Still driving the cyber highway crowded with white sedans?


It’s no secret that I have an affinity for cars. Some will say I need an intervention. If you asked me what my favorite car is, I would have a hard time finding an answer. But what I do know is this: my blue Porsche 911 is beautiful. Without forgetting to do 0 to 60 mph in 4 seconds.

Driving one of these on the 183 freeway in Austin any day makes my heart race. Even if you don’t care about cars, you’ll notice how a blue sports car stands out on the highway filled with white sedans. Not that there’s anything wrong with white sedans, but they’re everywhere – to the point that you don’t even notice them anymore.

Over the past two years, I’ve tried very hard to think differently: How can IronNet build a cybersecurity engine that digs out important threat alerts in the vast cyber ocean of false positives?

Needless to say, I’m thrilled that my team achieved this goal. IronNet’s incredible engineers, elite cybersecurity practitioners, cloud architects, data scientists, and I have successfully delivered our advanced detection correlation engine. Even if it’s under the hood of our network detection and response (NDR) solutionthis unique engine will make the heart of any cybersecurity analyst race.

What is the Correlation Engine?

The engine automatically correlates detections and alerts that are essentially infused with the CODE-ified expertise of IronNet’s elite, Tier 3 analysts and threat hunters. So when our NDR tool creates an event, it doesn’t just generate an alert based on a single scan (or “One-off analysis” as described by our Vice President of Prioritization and Discovery, Dean Teffer). Instead, this event was automatically linked to other events generated in our system. From there, this alert now stands out from all other alerts fired from the cannon.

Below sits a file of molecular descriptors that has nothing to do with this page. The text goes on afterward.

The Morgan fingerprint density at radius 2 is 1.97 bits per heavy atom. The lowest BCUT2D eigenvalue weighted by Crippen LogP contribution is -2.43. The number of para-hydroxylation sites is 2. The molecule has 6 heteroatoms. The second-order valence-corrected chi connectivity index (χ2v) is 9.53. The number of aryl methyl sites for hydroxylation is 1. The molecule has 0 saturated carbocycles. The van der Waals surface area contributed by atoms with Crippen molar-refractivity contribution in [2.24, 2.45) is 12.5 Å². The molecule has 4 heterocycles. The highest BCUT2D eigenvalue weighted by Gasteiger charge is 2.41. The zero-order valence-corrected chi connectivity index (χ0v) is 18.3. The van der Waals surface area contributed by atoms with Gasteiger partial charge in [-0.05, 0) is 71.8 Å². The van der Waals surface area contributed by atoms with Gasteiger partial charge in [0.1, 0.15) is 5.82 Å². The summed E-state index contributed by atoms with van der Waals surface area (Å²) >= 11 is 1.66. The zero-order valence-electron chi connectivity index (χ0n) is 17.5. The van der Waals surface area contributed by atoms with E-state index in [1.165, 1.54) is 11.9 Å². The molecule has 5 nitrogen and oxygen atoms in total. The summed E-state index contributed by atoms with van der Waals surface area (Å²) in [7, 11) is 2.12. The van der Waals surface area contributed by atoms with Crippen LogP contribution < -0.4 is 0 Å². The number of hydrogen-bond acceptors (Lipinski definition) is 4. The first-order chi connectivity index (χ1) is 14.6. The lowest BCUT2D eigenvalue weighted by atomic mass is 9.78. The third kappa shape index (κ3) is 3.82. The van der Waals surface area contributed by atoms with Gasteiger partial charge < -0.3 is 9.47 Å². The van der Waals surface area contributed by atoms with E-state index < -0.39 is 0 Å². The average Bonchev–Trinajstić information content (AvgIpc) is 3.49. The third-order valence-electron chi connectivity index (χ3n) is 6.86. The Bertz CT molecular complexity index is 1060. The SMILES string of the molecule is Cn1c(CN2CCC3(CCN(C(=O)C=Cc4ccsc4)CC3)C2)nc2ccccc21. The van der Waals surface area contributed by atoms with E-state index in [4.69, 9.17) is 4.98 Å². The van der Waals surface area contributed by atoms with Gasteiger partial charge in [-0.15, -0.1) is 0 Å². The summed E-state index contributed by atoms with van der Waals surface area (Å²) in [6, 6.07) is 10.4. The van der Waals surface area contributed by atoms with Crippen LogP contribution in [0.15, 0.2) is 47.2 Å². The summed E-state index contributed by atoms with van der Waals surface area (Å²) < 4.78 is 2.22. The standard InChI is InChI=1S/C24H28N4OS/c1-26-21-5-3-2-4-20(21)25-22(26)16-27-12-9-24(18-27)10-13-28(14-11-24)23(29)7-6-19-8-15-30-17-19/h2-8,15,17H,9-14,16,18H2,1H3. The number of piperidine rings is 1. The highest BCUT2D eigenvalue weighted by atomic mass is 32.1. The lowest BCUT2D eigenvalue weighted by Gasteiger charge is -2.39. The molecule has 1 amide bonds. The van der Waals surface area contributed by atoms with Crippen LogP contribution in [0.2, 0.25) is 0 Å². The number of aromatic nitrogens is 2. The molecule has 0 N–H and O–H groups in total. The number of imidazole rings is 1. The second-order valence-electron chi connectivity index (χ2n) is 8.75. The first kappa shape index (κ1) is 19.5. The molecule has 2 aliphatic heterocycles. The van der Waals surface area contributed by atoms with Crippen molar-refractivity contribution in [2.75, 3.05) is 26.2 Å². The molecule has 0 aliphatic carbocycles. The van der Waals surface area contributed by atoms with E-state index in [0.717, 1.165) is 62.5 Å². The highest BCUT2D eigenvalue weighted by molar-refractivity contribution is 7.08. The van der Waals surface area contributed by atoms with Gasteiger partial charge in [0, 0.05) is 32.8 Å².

How it works?

It’s important to understand that the power of IronNet’s integrations with top detection tools such as CrowdStrike EDR, PaloAlto firewalls, Splunk SIEM, etc., all speaking together through the AWS cloud, allows our NDR to examine network data (deep within the network), log data, and endpoint data to automatically correlate events.

For example, let’s take a rudimentary attack scenario. Before IronNet created the correlation engine, our scans detected phishing activity, followed by DGA activity. Then it would quietly detect what appeared to be C2 activity. We would triage these alerts independently, building connective tissue using a lot of investigative elbow grease. As with most NDR solutions, this approach meant this: in the SOC game of warning gun versus analyst, the gun always won. Analysts were exhausted and tired, not to mention worried about the number of alerts that were never triaged and the potential impact on their business.

Today, the correlation engine automatically pre-packages these events so they tell a clear and relevant story as quickly as 0-60 mph in 4 seconds. Consider an activity that resembles C2 communications. Could it really be a harmless system update instead? Is the alert related to another suspicious activity, such as an unusual email with a strange link or attachment? And now? A lighthouse ? While it’s often normal to see a beacon in your network activity, if you chain it with the other two alerts, you have a problem. A bad story stands out, allowing analysts to step up a gear – straight to triage.

This technology allows us to expand the aperture to capture more unknown unknowns – without flooding the SOC – and provide our customers with better alerting efficiency, better detections and ultimately better understanding being given that they now have the ability to leverage information from their other security tools. Next month, I’ll go into more detail on how to get the most out of your existing security infrastructure by integrating event and entity resolution from these tools.

The C-model

Speaking of cars… did you know that the Ford Model T actually comes in red, not just black? But I digress.

IronNet, the collective defense industry leader, continues to develop cutting-edge innovative technology that is transforming cybersecurity as we know it (know it). Integrated into the IronNet Collective Defense platform, this innovative engine has no standalone name; however, I like to call it the C model. Be patient: C for correlation and “see” for all those alerts that will now stand out among all those white sedans cluttering your lane.

Learn more about the correlation engine.

Previous By 2026, the global satellite IoT subscriber base will reach 21.2 million – SatNews
Next How a Snapchat feud led to the murder of 13-year-old Olly Stephens